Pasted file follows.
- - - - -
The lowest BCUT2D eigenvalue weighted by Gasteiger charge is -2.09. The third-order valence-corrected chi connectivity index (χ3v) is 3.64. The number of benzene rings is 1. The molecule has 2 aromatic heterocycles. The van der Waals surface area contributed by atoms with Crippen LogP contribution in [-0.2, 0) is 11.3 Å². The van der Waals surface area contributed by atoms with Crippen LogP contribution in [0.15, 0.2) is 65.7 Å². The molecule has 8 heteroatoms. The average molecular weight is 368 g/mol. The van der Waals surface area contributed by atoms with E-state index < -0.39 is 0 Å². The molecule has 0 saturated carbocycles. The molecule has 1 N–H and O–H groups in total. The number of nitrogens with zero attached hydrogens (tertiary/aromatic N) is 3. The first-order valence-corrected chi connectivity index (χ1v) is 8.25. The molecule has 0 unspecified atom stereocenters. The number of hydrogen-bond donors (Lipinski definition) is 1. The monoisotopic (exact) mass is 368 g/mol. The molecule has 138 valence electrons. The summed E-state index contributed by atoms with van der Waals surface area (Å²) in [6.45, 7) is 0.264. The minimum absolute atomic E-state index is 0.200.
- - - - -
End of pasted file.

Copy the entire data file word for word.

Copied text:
The lowest BCUT2D eigenvalue weighted by Gasteiger charge is -2.09. The third-order valence-corrected chi connectivity index (χ3v) is 3.64. The number of benzene rings is 1. The molecule has 2 aromatic heterocycles. The van der Waals surface area contributed by atoms with Crippen LogP contribution in [-0.2, 0) is 11.3 Å². The van der Waals surface area contributed by atoms with Crippen LogP contribution in [0.15, 0.2) is 65.7 Å². The molecule has 8 heteroatoms. The average molecular weight is 368 g/mol. The van der Waals surface area contributed by atoms with E-state index < -0.39 is 0 Å². The molecule has 0 saturated carbocycles. The molecule has 1 N–H and O–H groups in total. The number of nitrogens with zero attached hydrogens (tertiary/aromatic N) is 3. The first-order valence-corrected chi connectivity index (χ1v) is 8.25. The molecule has 0 unspecified atom stereocenters. The number of hydrogen-bond donors (Lipinski definition) is 1. The monoisotopic (exact) mass is 368 g/mol. The molecule has 138 valence electrons. The summed E-state index contributed by atoms with van der Waals surface area (Å²) in [6.45, 7) is 0.264. The minimum absolute atomic E-state index is 0.200.